I picked up Photomatix Pro, which is available for the Mac or a PC for $99. It works by taking a picture at three (or more) different exposures, and then letting the HDR software merge the images to form a stunningly detailed picture, even in some of the most challenging light conditions.

Here are a few of my attempts, showing the difference between a non-HDR adjusted shot and the HDR version.

Before:

After:

Before:

After:


I couldn’t contain my enthusiasm for this method so I shared the technique with Mark as we each ate a business-class chicken dinner.

The menu changes almost every month it seems on the European trips. I was rather impressed with a new dish offered which is chicken covered in a white chocolate sauce.

I had no idea there was chocolate in this until I complimented the purser on such a great dinner. The white chocolate sauce makes for a surprisingly tasty combination.

While we’re on the subject of meals, I have to share this next picture.

Have you ever wondered where the flight attendants find extra silverware if you drop or misplace one? I was surprised to find out that there’s an entire drawer of cutlery on this particular Trans-Atlantic flight. I doubt they’ll run out.

The Velibs are becoming our favorite way to get around in the city. Fortunately Mark had his trusty American Express (the only credit card that we’ve found to work in them–unless you have a Visa or Mastercard with a chip in it) and we all rented bikes to go from our dining restaurant back to the Latin Quarter for dessert.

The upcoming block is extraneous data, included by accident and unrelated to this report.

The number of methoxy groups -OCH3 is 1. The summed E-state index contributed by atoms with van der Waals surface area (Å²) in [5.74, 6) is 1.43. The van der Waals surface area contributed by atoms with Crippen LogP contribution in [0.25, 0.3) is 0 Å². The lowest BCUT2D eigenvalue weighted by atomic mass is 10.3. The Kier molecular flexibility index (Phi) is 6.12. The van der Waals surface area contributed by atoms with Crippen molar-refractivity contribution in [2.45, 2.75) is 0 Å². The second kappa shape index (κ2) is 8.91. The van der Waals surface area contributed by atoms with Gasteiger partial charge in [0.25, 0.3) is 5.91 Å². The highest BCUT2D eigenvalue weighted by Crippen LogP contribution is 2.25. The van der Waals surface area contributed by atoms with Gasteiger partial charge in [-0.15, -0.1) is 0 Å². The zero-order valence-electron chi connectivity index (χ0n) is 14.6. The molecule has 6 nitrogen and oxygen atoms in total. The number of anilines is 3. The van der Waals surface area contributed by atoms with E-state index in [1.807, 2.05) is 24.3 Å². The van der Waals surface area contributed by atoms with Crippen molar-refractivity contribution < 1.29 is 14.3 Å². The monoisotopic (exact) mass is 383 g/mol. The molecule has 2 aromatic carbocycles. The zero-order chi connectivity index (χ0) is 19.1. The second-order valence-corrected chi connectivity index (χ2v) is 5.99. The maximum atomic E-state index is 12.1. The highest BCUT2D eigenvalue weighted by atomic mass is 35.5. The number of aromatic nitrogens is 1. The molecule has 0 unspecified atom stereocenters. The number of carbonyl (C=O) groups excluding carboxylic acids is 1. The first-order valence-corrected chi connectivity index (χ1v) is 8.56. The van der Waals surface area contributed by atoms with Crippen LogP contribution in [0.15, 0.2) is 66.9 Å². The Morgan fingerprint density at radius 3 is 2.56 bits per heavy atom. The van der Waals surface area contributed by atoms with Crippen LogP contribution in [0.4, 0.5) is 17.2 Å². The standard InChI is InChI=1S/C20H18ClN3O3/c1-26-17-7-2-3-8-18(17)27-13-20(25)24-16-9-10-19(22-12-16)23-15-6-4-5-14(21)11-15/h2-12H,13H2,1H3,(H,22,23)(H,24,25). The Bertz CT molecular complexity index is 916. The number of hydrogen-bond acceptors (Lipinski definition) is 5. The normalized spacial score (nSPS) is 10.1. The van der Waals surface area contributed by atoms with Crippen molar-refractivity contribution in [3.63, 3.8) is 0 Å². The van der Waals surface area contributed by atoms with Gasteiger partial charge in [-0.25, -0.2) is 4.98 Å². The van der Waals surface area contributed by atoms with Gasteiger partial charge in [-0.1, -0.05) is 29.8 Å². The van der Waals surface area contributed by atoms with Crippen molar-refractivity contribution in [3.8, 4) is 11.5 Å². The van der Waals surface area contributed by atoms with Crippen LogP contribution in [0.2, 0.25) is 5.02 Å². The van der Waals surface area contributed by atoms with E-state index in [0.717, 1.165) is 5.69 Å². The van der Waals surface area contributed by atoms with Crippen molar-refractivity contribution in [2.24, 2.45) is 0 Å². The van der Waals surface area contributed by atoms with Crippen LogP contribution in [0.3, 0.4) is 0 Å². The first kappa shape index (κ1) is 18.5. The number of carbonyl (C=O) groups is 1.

Mark found Amorino, an Italian ice-cream place that’s quite popular, with more than ten locations in Paris.

I’ve since been back to Amorino a few times and I’ve found the line to get in has exceeded my patience. So I guess the word is getting out.

I’ll leave you with two other interesting photos. Here’s something I don’t think I’ve ever seen. I’m glad I had the camera handy to capture it. Looks kind of like some sort of vortex, no?

Finally, on the way home, we noticed a few Coast Guard helicopters hovering over the water. They’re easy to spot from altitude from the donut shaped imprint they leave on the water.

As we approached Boston, there were thunderstorms reported in the area. As Captain Mark descended below 300 feet on approach, we had a rather large increase in airspeed of more than 20 knots. As we went slightly high on the glidepath as a result of the increasing wind, Mark elected to go-around.

By the time we landed and were taxiing in, the rain began to fall and lightning shut down the ramp, which meant that our ground crew was unable to park us. So we sat and waited for the weather to pass through.

Sorry I’ve been away for the past few weeks. We’ve recently moved and the process has taken almost all of my time and effort. It’s been a challenge getting settled in the new place. I don’t have a defined place to keep things which led to my leaving this morning with my wife’s car keys, preventing her from getting anywhere while I’m gone. As we get settled, I hope to do a single catch-up post to bring you up to date with the past month’s worth of flying.

I’m just too far behind to write about each of the Paris trips for July. But I do want to share some of the highlights in the next post.

I’ll leave you with a gallery of the shots taken on this very photo worthy trip. See if you can pick out the HDR photos:

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Cockpit Chronicles takes you along on each of Kent’s trips as a co-pilot on the Boeing 757 and 767 out of Boston.

Lights of Tokyo

Tokyo Nightscape
This dreamy High Dynamic Range (HDR) photo was taken at the top of the Roppongi Hills Mori Building in Tokyo, Japan by /ltus. I love how the vibrant lights make the city appear alive.

HDR imaging composites a range of camera exposures of the same subject. The technique usually produces a gorgeous picture with brilliant color and deep contrast.

(via Boing Boing)